How Margaret Atwood Can Inspire You to Save the Planet
How can you nurture an interest in environmental studies and a passion for protecting the environment? What should you be reading or listening to and what steps should you take? It helps to have environmental advocates and icons who you can look up to and take inspiration from. Consider environmental powerhouses such as David Suzuki, Autumn Peltier or Greta Thunberg. These movers and shakers work tirelessly to increase global consciousness and encourage the public and government organizations to take action. They inspired countless individuals to take up the fight for our planet. But literature can also be a powerful vehicle for radical change. Sometimes a good story can make all the difference. Enter Margaret Atwood.
Get Inspired to Make Change
What is her legacy and why is it that we can learn so much about sustainability from Margaret Atwood? Atwood is a famous Canadian literary figure and postmodern writer with a profound connection to environmentalism activism and consciousness. Her poetry touches on preserved green spaces and she often explores physical space as it relates to the search for cultural and literary identity. Her novels teach us about dystopian worlds and potential futures, with ominous undertones of environmental collapse and ecological danger. Standout examples include her dystopic trilogy featuring Oryx and Crake, The Year of the Flood, and MaddAddam. These three novels are set in a compelling but eerie world defined by environmental collapse. There are also clear hints of environmental disaster as the cause for a global infertility crisis in Atwood’s most famous novel and hit television series, The Handmaid’s Tale. Whichever story happens to be your favourite, her creativity certainly encourages a sense of urgency and intrigue around the global warming and climate change conversation.
In addition to her creative literary works, Atwood has written a number of compelling analytical works and personal essays. In 2017, she wrote a compelling essay called about the urgent and drastic effects of climate change on various aspects of society. Toward the conclusion of her essay, Atwood asks the probing question, “what do we need to change to keep our world stable?” She outlines a challenging equation that we all must face. How do we balance the societal need for energy with “the finite nature of the earth’s atmosphere” and “our understandable wish to live full and happy lives on a healthy planet?” She offers no easy answers but instead encourages society to think critically about the survival and health of our environment through diverse literary and analytical avenues.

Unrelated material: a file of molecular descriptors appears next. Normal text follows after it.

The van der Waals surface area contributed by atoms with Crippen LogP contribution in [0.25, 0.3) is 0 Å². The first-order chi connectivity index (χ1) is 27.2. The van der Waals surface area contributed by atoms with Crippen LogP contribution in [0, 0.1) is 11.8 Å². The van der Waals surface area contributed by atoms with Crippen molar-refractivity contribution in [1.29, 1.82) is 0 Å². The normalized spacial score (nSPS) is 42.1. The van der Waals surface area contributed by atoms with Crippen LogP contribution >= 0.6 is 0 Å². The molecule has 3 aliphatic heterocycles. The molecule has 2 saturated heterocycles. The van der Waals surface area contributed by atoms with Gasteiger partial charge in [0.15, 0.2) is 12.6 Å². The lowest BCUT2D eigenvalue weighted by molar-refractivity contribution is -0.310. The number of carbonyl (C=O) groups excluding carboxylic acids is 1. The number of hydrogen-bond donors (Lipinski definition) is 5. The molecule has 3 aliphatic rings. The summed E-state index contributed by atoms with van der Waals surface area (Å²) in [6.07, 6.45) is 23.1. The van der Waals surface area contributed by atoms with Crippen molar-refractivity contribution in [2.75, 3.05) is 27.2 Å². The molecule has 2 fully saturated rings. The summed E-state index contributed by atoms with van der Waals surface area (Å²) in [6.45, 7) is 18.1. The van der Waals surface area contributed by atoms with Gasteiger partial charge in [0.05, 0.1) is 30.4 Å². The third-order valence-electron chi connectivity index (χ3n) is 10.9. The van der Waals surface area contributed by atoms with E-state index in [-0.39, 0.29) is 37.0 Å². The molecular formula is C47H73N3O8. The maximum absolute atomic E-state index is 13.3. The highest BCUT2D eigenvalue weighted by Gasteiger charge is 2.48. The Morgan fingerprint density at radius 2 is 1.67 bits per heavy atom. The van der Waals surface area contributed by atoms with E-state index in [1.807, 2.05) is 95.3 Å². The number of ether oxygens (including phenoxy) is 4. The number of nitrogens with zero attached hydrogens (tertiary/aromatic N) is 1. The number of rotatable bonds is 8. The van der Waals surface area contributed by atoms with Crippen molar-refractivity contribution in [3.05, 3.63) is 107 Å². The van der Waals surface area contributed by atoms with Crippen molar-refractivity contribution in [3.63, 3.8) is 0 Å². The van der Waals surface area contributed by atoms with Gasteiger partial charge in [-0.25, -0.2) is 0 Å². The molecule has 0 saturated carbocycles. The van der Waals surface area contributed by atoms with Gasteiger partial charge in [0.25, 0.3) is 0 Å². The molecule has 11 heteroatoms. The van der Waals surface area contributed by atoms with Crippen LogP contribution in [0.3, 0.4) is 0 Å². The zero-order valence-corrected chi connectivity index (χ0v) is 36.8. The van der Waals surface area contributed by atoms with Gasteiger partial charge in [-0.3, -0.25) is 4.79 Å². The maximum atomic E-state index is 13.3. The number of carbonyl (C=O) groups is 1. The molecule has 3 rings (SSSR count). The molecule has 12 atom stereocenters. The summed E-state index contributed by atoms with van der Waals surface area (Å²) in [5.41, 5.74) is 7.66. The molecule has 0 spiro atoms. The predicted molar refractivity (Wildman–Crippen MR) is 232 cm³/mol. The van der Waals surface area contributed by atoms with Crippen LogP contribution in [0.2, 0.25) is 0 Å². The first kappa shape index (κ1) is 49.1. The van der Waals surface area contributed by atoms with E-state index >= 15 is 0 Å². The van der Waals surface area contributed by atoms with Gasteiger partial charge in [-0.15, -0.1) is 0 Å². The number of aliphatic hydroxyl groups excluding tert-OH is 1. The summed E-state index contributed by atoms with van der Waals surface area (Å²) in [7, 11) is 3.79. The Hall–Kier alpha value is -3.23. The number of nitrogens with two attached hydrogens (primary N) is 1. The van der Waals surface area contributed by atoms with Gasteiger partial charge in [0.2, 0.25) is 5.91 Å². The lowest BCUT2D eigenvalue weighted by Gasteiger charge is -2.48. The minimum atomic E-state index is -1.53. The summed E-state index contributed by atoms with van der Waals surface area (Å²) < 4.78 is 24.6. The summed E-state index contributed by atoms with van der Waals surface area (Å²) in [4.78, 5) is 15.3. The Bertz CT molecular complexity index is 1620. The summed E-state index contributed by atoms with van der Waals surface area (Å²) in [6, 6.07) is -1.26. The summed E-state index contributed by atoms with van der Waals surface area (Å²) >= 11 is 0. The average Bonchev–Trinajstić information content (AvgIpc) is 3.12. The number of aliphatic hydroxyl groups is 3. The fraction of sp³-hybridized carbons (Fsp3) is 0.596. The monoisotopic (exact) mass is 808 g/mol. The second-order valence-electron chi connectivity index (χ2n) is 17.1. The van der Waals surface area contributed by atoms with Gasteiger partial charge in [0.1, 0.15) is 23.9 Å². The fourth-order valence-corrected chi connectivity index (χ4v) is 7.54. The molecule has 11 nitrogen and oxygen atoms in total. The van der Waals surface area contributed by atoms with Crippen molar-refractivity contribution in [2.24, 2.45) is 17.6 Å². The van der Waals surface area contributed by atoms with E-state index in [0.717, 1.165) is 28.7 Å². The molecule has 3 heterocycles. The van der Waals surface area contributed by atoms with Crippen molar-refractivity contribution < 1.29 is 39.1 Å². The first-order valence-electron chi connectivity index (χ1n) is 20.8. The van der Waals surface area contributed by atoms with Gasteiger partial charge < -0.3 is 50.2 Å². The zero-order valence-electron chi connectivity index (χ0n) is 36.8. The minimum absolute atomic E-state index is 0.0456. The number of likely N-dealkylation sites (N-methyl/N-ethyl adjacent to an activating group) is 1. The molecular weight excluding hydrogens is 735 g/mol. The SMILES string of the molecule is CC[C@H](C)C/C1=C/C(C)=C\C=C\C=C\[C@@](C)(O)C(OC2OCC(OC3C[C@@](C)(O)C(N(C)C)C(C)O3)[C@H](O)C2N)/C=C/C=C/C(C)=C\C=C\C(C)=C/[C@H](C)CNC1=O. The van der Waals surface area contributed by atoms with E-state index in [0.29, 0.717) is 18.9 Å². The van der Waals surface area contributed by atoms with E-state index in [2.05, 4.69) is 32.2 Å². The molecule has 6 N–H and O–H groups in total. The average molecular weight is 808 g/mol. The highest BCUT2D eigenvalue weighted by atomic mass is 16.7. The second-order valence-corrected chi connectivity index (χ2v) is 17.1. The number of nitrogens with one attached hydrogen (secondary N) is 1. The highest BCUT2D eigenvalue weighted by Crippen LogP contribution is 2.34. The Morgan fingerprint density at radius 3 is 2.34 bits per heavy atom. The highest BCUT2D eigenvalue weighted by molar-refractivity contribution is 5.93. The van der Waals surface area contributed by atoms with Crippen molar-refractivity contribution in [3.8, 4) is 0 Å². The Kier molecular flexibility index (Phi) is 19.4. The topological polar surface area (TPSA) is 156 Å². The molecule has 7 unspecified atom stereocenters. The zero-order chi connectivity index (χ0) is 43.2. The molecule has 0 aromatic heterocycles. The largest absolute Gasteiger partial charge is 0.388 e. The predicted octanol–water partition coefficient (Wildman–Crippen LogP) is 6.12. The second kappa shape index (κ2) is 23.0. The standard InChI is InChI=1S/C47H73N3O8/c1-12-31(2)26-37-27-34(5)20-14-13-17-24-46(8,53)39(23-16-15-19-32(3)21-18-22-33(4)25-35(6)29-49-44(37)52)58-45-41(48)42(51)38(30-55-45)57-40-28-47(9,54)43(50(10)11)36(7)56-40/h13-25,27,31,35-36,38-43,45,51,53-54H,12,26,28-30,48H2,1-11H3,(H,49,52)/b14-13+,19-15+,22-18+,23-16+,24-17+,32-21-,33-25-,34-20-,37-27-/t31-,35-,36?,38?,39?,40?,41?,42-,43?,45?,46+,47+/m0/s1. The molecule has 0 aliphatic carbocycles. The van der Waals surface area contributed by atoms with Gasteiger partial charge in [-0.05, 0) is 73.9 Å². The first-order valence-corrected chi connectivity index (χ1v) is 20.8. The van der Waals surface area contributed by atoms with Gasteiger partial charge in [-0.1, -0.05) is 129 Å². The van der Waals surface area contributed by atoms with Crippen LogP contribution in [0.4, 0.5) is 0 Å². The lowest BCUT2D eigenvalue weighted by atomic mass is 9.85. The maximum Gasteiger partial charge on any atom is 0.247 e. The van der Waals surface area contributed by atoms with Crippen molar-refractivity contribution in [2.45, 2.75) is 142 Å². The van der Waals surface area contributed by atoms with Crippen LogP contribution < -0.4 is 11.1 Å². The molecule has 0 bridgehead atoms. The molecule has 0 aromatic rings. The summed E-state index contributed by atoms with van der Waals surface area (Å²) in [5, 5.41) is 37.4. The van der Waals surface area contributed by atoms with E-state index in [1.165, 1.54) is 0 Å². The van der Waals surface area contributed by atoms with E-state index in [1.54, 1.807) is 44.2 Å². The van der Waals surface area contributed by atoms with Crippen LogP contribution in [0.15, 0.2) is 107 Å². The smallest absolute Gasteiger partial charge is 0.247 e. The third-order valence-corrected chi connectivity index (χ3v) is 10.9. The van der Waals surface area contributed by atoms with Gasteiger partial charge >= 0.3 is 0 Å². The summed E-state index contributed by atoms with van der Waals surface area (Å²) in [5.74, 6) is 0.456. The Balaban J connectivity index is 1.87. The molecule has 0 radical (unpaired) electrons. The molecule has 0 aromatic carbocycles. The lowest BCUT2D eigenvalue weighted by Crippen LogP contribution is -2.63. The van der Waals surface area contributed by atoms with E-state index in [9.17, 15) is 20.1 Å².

Get Educated and Take Action
The literary works of Margaret Atwood offer concrete inspiration and motivation for environmental activism. But it can be hard to take action without building a foundation of knowledge. How will you navigate challenging conversations or convince resistant folks? Putting time and energy into continuing education courses will empower you to take action. Curious minds can learn about environmental impacts and how to protect our natural biodiversity through an online sustainability course or environmental studies course.
Beyond individual sustainable practices and efforts, responsibility falls onto the shoulders of larger corporations, organizations and businesses. The practical integration of sustainable thinking into workplace culture and organizational structure is paramount. You can be part of the solution and guide organizations toward more ethical and green decisions with the help of ISO 9001 2015 certification training. Education in quality management systems will also give you the tools to measure and improve the environmental impact of an organization or corporation.
Sustain Your Momentum
Your fight to save the planet will be ongoing and you will surely encounter hurdles along the way. That said, you will also be engaging in meaningful work and making a difference for generations to come. Commit to your education and arm yourself with the necessary tools to sustain your efforts. Whenever you feel frustrated or lost, remember the creative forces that originally inspired you and keep fighting the good fight.
Written by CJ McGillivray